Talent is a Myth
Sat Aug 18 2018
If you've been around writers you've probably heard somebody say, in a particularly pep-talky tone of voice, "oh, anybody can write a novel." Or, "If I can do it, so can you."
It's true, but rarely does anyone talk about why. Followers of this blog will know that I'm all about the why of writing, so let's dig in to why anybody really can write a novel.
Skill versus talent
The older I get, the less I find myself believing in natural-born talent. And conversely, the more I find myself believing in learnable skills. This applies to everything from tying your shoes to writing novels.
I wish I had understood this 35 years ago, but that's life.
When I was in high school, I tried to write. I could manage short stories (though on the short-end of those, even) before I would have exhausted whatever epic sci-fi or fantasy idea my teenaged brain had come up with.
Try as I might, I just couldn't break out of that mold. I wanted to write novels. You know, real stories. But every time, I would simultaneously hit that two or three page mark and the end of the story. I couldn't understand how the real writers sustained a story, not for just two or three pages, but for three hundred.
After a while, I decided it must just be a knack. A talent you were either born with or weren't, and evidently I wasn't. So I stopped writing.
Twenty years passed before I tried it again. In the meantime I had heard about this whole show, don't tell idea. And this time, I did not run out of story until--miracle of miracles!--just about 300 pages.
That manuscript was still many learnable skills away from being good, but by my teen-self's metrics, it was a real story.
What I discovered was length is not a function of talent, but was a byproduct of applying "show, don't tell," which was learnable.
Later, I found that every part of writing a novel is learnable. Story structure is learnable. Scene crafting is learnable. Dialogue is learnable, as are dozens and dozens of other skills, tricks, and tips in the world of writing novels.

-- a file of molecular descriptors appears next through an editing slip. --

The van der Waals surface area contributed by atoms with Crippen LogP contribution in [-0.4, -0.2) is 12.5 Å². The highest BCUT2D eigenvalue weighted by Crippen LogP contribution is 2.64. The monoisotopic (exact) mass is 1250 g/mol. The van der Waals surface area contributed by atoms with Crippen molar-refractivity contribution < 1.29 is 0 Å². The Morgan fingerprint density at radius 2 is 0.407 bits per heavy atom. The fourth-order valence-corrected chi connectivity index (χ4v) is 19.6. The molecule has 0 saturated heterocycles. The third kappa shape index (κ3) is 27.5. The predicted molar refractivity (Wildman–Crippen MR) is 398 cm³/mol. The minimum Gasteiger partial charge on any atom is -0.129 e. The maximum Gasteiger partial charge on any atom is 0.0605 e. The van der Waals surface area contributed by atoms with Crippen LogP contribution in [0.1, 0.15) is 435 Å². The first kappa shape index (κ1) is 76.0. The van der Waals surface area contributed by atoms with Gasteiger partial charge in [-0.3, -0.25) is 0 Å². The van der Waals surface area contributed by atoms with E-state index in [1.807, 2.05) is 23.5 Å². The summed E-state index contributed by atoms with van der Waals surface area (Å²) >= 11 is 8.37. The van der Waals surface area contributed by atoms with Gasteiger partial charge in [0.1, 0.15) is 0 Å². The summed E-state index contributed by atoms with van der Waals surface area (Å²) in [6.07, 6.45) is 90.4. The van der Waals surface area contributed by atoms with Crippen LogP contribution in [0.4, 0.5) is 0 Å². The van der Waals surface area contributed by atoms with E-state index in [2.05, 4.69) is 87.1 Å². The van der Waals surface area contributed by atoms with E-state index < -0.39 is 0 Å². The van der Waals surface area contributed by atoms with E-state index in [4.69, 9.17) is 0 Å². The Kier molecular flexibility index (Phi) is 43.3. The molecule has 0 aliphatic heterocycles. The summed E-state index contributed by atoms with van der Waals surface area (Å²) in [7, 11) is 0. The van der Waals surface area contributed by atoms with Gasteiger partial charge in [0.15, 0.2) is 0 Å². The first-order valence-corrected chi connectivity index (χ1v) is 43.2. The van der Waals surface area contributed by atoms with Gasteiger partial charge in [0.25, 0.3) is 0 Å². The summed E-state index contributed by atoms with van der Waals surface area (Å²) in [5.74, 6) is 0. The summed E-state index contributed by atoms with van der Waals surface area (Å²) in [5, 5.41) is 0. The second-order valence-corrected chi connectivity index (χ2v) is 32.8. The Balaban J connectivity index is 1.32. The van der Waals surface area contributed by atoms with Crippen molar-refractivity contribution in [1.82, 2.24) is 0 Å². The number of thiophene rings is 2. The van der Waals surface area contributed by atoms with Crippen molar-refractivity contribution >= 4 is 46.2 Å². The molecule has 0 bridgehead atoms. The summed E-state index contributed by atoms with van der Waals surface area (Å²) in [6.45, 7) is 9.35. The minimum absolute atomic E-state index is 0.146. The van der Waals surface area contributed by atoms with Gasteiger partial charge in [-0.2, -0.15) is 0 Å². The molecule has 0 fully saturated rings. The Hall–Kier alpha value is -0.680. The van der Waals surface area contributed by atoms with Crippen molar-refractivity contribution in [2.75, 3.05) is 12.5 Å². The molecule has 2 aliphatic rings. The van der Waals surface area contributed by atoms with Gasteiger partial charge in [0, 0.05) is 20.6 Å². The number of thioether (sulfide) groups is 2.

Maybe you're just starting out in writing. Maybe you've been writing for years but feel like you can't quite break through to where you want to be. Wherever you are today, everything in the gap between where you are and where you want to be is a learnable skill.
None of it is pure, natural-born talent.
I know this from the many novels I have critiqued for my clients.
Along the way, I've seen that everybody has strengths and weaknesses. This person is good at descriptions, but has trouble with believable character motivations. That person's plot is really tight, but boy do they write run-on sentences.
The issues abound. Weak verbs. Passive protagonists. Overuse of "and" as a go-to conjunction. I've seen those and many dozens of other issues in people's writing.
Whenever I hit such an issue for the first time, my job is to explain what the issue is, why it's a problem, how to identify it, and how to fix it. My job is to figure out the pattern behind that particular bit of writing craft so my client can learn it.
That is, I have to turn what looks like talent into a learnable skill.
So far, after nearly ten years of developmentally editing, I have never encountered a writing craft issue that wasn't learnable.
Which means talent is a myth, and that believing the writers you admire are naturally talented is a self-defeating proposition.
Talent is nothing. Dedication is everything.
Anybody really can write a novel. I will even go so far as to say that anybody can write a good novel.
I don't promise it will be easy, only that there's no magic talent to it. Because if everything in novel writing is learnable, then the only thing standing between you and writing a good novel is the work necessary to learn those skills, and the dedication to doing that work.
You have to study the craft. You have to recognize that you will be stronger in some areas and weaker in others. You have to discover what your specific weaknesses are so you can address them. The world is full of resources to help you do that.
But if you dedicate yourself to those things, you can learn to write a novel. You can learn what your writing voice sounds like, and develop your style to a level every bit as good (or in many cases better) than other published writers.
Don't believe in talent. Believe instead in learnable skills and dedication. I wish I'd understood that before losing twenty years to a myth.